Spring is a time of renewal, and this season the Vinalhaven Arts and Recreation Center (ARC) is enjoying a renewal of its own with the implementation of the Vinalhaven Youth Zone (VYZ) and the ARCafe. The VYZ is a supervised space for student socializing and the ARCafe is the island’s first Internet cafe.
ARC Director Tristan Jackson has been working with students on the revitalization of the ARC for two years. The student group is known as the ACCESS team, which stands for Active Community Centers for Exercise and Safe Socializing.
Together, Jackson and the ACCESS team, along with adult volunteers, tackled the ARC project in two phases. The first phase consisted of setting up the Vinalhaven Youth Zone in the ARC’s big, back room. The youth zone is now home to a skateboarding half-pipe, as well as a ping-pong table, popcorn machine and a movie projector. In addition, there is a loft outfitted with lamps and pillows for hanging out. “For a low cost we were able to turn it into a place kids want to be everyday,” said Jackson. According to Building and Programs Manager Amy Smith, there is a core of 10 to 12 kids, ranging in age from 6 to 18, who come to the youth zone almost every day.
With that early success, Jackson said, the students were able to put together a fundraising brochure that was used to gather additional funds for further renovations. In addition to solicitation by mail, ACCESS held fundraising events and solicited donations in person. Their efforts raised $80,000, some of which was used to install a donated furnace that allows the VYZ room to be heated separately from the rest of the building.
Phase two of the ARC renovations resulted in the ARCafe. The front rooms of the ARC, which is an old house, were transformed from a small, ill-equipped kitchen and drab living area to a new coffee bar and vibrant, comfortable Internet cafe. The renovations were completed almost exclusively by student and volunteer labor, with largely donated, local materials. The bar features a recycled wood frame, granite counter tops sawn from island stone and hand polished by a student, and local cherry wood trim.
The cafe officially opened December 14 with card tables and folding chairs, but since then the ACCESS team has painted the main room in bold colors and has gathered sturdy tables, chairs and comfy sofas to make the cafe more welcoming. In addition, the cafe features one computer with free Internet access, though they hope to eventually have three or four. The ACCESS team, along with other students who frequent the cafe, have made the place their own by posting photos on one wall, and leaving friendly notes to each other on a white board on another wall.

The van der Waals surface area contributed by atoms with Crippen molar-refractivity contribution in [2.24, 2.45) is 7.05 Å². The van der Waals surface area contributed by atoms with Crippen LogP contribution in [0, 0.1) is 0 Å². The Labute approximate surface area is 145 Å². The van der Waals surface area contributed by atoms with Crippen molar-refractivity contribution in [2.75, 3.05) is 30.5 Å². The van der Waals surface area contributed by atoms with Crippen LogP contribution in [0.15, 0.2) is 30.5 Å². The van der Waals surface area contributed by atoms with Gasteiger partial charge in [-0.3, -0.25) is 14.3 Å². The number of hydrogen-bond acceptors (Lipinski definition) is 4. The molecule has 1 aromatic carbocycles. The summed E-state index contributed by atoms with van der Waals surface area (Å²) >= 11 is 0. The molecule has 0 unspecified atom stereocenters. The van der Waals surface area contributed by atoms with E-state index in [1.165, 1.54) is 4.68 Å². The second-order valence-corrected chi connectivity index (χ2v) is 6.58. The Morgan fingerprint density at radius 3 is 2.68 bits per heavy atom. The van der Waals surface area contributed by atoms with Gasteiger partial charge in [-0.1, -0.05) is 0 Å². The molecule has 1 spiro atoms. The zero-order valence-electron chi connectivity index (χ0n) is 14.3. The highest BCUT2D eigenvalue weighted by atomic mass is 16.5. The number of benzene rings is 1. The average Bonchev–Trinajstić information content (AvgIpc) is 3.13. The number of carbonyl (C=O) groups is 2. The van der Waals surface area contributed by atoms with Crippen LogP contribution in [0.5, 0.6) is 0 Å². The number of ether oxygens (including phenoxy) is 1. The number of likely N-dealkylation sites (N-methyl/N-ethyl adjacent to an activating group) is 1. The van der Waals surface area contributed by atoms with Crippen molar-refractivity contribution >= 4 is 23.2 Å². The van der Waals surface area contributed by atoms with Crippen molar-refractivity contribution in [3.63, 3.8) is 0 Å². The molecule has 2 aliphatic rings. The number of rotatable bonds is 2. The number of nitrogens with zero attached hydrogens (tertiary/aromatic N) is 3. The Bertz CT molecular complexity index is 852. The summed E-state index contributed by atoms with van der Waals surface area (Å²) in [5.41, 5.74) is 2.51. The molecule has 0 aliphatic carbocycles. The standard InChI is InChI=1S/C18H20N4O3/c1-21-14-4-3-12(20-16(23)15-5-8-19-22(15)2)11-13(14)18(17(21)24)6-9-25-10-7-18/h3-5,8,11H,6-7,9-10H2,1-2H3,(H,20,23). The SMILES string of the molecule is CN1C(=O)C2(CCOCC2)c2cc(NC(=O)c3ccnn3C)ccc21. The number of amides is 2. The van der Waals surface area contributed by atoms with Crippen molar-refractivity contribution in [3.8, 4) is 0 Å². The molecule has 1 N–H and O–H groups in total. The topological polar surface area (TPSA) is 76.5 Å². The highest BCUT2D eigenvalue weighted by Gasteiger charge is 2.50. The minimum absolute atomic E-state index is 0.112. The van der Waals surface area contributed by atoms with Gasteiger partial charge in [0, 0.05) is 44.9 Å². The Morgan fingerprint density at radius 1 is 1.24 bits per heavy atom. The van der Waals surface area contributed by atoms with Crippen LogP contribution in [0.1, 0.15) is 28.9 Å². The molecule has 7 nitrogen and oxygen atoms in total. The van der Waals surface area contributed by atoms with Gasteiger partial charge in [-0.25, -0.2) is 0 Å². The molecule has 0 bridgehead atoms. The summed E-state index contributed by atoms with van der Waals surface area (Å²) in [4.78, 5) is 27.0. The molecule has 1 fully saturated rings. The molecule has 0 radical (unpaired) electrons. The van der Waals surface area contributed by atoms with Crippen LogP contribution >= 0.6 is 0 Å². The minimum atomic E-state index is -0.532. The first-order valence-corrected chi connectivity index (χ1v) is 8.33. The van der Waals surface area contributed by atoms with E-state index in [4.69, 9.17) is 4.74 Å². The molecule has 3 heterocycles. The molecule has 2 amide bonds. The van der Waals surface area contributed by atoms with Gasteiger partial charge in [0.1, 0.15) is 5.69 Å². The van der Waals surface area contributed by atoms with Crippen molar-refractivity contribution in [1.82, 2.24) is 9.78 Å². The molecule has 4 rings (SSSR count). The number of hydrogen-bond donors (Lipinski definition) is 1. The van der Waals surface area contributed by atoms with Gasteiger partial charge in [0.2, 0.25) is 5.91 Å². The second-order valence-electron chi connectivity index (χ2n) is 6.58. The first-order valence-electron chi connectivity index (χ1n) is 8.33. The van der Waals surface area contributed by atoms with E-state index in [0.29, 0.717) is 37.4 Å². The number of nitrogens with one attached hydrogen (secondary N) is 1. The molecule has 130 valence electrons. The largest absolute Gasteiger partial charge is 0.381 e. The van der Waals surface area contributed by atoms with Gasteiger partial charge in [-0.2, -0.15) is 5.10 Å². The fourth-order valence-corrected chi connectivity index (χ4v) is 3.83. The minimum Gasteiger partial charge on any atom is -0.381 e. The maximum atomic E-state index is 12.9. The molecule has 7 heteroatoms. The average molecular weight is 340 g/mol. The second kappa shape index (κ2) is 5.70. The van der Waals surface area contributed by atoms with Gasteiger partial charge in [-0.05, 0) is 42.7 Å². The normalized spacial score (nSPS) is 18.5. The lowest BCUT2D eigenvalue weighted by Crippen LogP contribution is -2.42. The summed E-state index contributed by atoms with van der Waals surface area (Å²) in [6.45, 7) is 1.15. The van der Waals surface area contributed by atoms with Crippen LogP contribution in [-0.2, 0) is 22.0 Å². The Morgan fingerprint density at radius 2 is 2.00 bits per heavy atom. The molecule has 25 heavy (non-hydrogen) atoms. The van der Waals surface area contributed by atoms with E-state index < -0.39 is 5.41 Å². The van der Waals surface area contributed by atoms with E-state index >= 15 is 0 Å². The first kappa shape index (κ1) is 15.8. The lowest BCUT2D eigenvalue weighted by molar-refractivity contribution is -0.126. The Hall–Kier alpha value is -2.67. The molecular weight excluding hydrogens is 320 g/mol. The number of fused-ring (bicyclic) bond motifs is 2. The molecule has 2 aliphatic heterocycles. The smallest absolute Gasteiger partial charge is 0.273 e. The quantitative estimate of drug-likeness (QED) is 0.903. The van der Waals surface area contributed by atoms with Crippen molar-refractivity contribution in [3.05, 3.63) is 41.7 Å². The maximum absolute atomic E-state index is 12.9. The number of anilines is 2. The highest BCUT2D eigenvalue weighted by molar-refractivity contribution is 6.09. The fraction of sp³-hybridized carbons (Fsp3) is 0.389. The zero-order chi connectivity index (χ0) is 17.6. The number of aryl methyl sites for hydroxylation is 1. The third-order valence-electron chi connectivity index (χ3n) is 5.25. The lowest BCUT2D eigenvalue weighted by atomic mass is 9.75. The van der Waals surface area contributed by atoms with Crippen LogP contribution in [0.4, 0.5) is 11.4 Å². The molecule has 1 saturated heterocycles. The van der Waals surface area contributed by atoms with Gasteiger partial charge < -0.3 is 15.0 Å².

The ARCafe is not only a teen center; community members of all ages, as well as civic groups, are encouraged to use the space for socializing and holding meetings and private parties. “A lot of people come and don’t buy anything,” said Jackson. “They understand there is no pressure, it’s not all about sales.”
In addition to hosting students and community members, the ARCafe serves another purpose as well; it is a place-based education project. The intention is for students to run the cafe, not only learning practical skills such as making coffee drinks and running a cash register, but also business skills such as how to keep books and pay taxes.
For now, Vinalhaven High School freshman Izza Drury is the only student who works at the cafe. (Other students are waiting for their work permits from the state before they can begin working.) Drury has worked one afternoon per week for the last month, and hopes to add hours once summer vacation begins. So far, she loves the job. “It is really, really fun,” she said. “I get to learn something I’ve never done before, so it’s a job, but it’s also an experience.” Drury says she has learned a lot about cafe equipment and its maintenance, as well as how to run a food service business, including making sure food is fresh and the quality is good. Drury has been an ACCESS team member from the beginning, and is very enthusiastic about the cafe. “It totally went above and beyond what I expected,” she said.
Annie Boyden, who was one of the ARC’s original founders back in the early 1980s, is also pleased with the ARC’s new success. “I’m very, very happy that there’s new energy there,” she said. “It is reaching out to the community on different levels; that was always the dream.”
Jackson has a general philosophy regarding students: “Give kids the space, a green light and a little support, and they’ll do amazing things,” he said. It seems that in the case of the ARC, the students-with a little help-have pulled off an amazing rebirth of this community mainstay.